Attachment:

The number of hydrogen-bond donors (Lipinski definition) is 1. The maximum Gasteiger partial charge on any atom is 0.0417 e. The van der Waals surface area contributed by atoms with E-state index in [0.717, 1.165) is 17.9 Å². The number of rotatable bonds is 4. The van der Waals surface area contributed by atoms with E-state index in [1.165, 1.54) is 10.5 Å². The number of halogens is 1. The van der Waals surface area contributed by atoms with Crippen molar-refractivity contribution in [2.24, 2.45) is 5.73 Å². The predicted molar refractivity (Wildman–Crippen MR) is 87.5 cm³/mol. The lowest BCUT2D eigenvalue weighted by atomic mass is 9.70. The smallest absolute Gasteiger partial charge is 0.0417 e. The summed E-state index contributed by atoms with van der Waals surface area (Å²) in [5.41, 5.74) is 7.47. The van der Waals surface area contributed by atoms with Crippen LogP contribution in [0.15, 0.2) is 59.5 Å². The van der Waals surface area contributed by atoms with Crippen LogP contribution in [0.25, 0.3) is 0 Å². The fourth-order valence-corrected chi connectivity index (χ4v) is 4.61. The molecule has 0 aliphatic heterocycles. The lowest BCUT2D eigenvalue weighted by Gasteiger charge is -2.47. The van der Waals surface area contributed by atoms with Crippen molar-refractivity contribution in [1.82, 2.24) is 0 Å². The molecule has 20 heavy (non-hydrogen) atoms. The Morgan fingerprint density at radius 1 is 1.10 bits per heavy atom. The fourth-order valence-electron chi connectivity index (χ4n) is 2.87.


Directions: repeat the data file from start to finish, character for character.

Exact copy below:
The number of hydrogen-bond donors (Lipinski definition) is 1. The maximum Gasteiger partial charge on any atom is 0.0417 e. The van der Waals surface area contributed by atoms with E-state index in [0.717, 1.165) is 17.9 Å². The number of rotatable bonds is 4. The van der Waals surface area contributed by atoms with E-state index in [1.165, 1.54) is 10.5 Å². The number of halogens is 1. The van der Waals surface area contributed by atoms with Crippen molar-refractivity contribution in [2.24, 2.45) is 5.73 Å². The predicted molar refractivity (Wildman–Crippen MR) is 87.5 cm³/mol. The lowest BCUT2D eigenvalue weighted by atomic mass is 9.70. The smallest absolute Gasteiger partial charge is 0.0417 e. The summed E-state index contributed by atoms with van der Waals surface area (Å²) in [5.41, 5.74) is 7.47. The van der Waals surface area contributed by atoms with Crippen LogP contribution in [0.15, 0.2) is 59.5 Å². The van der Waals surface area contributed by atoms with Crippen LogP contribution in [0.25, 0.3) is 0 Å². The fourth-order valence-corrected chi connectivity index (χ4v) is 4.61. The molecule has 0 aliphatic heterocycles. The lowest BCUT2D eigenvalue weighted by Gasteiger charge is -2.47. The van der Waals surface area contributed by atoms with Crippen molar-refractivity contribution in [1.82, 2.24) is 0 Å². The molecule has 20 heavy (non-hydrogen) atoms. The Morgan fingerprint density at radius 1 is 1.10 bits per heavy atom. The fourth-order valence-electron chi connectivity index (χ4n) is 2.87.